Los Angeles based Nicholas Bell is IONCINEMA.com's Chief Film Critic and covers film festivals such as Sundance, Berlin, Cannes and TIFF.

A widow tries to marry off her daughter with the help of her late husband's three friends. The way The Flavor of Green Tea over Rice depicts leisure activities is another reflection of the postwar Japanese zeitgeist. The Flavor of Green Tea over Rice does something similar in its interweaving of the stories of two couples of different social backgrounds: the middle-aged Taeko and Mokichi and the young Setsuko and Noboru, between whom a tender romance is budding. Interview: Haroula Rose – Once Upon a River


Interview: Mark Webber – The Place of No Words Now he is ... See full summary ». There are a couple of interesting interviews on the disk but sadly no commentary. Junji Yoshida teaches Japanese film, language, and literature at Chapman University.

What is _The Flavor of Green Tea over Rice_ (1952) about?

By Mladen PechevskiOctober 16, 2020

With a running time of seventy-one-minutes, the film is a satire of the Japanese bourgeoisie, and an early format of the social comedies he would come to master. Ozu was not a celebrated festival favorite and thus did not enjoy the same international acclaim as Akira Kurosawa and Kenji Mizoguchi (only his The End of Summer competed on a major platform in Berlin, though reverence for French cinema gets a sly nod in the opening moments as Michiyo Kogure and Keiko Tsushima drive by a shoot for a new Jean Marais film). His self-composure makes her reevaluate his manliness.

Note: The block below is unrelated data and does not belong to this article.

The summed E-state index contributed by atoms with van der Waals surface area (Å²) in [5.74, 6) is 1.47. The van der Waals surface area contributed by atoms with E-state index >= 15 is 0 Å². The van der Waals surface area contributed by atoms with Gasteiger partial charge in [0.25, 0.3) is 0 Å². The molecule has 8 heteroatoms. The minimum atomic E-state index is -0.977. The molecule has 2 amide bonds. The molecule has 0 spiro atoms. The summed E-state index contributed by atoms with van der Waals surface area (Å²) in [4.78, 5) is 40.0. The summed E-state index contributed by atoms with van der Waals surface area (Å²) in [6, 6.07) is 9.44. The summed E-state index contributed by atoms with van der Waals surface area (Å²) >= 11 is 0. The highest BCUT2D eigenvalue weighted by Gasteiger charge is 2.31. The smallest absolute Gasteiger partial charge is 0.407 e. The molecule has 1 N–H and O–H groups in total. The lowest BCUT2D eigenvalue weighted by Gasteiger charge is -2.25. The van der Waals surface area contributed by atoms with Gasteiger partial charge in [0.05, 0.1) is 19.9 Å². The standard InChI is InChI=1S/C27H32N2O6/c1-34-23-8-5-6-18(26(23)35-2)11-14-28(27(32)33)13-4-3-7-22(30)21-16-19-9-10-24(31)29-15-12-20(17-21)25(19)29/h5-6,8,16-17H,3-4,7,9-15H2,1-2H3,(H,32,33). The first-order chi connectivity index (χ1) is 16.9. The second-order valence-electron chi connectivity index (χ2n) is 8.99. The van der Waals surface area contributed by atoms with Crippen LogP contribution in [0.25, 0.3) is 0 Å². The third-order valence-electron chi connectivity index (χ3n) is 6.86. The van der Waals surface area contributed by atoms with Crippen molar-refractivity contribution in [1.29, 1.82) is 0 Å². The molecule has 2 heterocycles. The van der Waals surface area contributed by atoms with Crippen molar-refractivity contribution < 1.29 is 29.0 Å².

Ozu & Noda (17 Minutes): A fascinating 2019 featurette from Daniel Raim that takes a look at the relationship between Ozu and his longtime collaborator Kogo Noda.

Ozu’s work is like a spiral: we keep coming back to the same place, but at different levels.

For those accustomed to the bittersweet greatest hits of Japanese auteur Yasujirô Ozu’s later period familial dramas, the lesser known 1952 social satire The Flavor of Green Tea Over Rice reminds one of a wider range than some of his revered titles would indicate. It has all of the trademarks of Ozus style with a softer, upbeat ending. On the Rocks | Review What Did the Lady Forget?, a 1937 feature by Yasujiro Ozu, New video essay by film scholar David Bordwell, Ozu & Noda, a new documentary by Daniel Raim, Reviewed in the United States on September 3, 2019.